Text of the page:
New Treatments for Food Allergies and Anaphylaxis Presented at a Mount Sinai conference

I just attended this Saturday an all-day conference devoted to the latest research findings on food allergy diagnostics and treatment. Food allergy is definitely on the rise and a frightening problem for families afflicted with this condition. A recent report in the Journal of Allergy and Immunology in 2008 reported 54,000cases of food allergies in the U.S. - up from 32,000 the year before. The most frustrating thing for families and doctors is that there are no approved treatments for patients with severe food allergies-except avoidance.

The conference at Mount Sinai presented exciting new data that hope for children and adults with food allergies is on the near horizon. Several studies were presented that showed effectiveness using oral immunotherapy to treat milk, egg and peanut allergy. The treatments worked in many of the patients, however there were common adverse reactions (45%) in doing the immunotherapy. In contrast to the oral immunotherapy (the product is swallowed), sublingual immunotherapy was used in a peanut, hazelnut and peach study. These studies did show varying degrees of effectiveness. Dr. Hugh Sampson also presented data on a Chinese Herbal Formula his group is working on to prevent food allergy reactions and this looks very exciting; they have had success in animal models and are now starting to recruit for human trials. It seems to be a very safe treatment and I would encourage anyone interested in participating in the research to contact Dr. Julie Wang who is involved in the study.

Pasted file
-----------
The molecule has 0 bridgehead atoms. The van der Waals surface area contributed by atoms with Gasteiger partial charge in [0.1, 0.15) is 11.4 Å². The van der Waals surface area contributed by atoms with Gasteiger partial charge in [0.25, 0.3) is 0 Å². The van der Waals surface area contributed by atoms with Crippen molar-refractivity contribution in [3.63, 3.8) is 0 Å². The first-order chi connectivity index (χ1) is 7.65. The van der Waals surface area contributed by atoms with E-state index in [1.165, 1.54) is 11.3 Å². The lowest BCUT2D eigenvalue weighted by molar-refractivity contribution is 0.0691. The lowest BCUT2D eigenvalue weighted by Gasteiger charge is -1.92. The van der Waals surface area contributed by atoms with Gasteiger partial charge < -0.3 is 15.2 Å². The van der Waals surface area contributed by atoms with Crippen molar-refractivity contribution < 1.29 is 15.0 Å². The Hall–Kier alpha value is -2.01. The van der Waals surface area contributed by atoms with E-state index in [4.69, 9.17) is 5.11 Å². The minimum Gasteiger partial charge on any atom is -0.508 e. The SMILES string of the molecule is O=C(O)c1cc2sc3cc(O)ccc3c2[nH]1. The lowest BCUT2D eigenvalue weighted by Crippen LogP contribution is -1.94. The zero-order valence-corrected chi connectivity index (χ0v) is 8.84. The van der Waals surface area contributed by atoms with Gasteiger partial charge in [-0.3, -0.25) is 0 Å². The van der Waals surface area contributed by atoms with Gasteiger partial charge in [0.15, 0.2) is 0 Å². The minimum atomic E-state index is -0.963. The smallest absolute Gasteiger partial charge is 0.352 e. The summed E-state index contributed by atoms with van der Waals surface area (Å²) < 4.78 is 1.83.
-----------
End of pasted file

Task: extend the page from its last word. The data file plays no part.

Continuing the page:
One last thought, there is a medication that is available now that might be an effective treatment for food allergies- it’s called Xolair. It is presently only indicated for severe asthma, and it is an expensive drug only covered for this reason. However, I have used this for a few asthmatic patients and seen that they were more protected against their food allergies. The most dramatic case I had was a patient who had asthma and was highly allergic to salmon and tuna. She was so allergic she couldn’t even be in the same room as someone eating the food- it would cause an asthma attack. She hadn’t been to a restaurant in years because of this severe food allergy. She was treated with the Xolair injections once a month and not only did her asthma get better, but she noticed she didn’t have those severe reactions if she was near salmon or tuna, or if someone she was with had eaten either of these fish. I wasn’t recommending she eat these foods, but having more confidence that she was more protected did improve the quality of her life. Using Xolair for food allergies would be off’-label use of the product and expensive (around 1,000 per injection), but I can’t help thinking how many patients might benefit from its use.

Dr. Dean Mitchell
Mitchell Medical Group, NYC & Long Island

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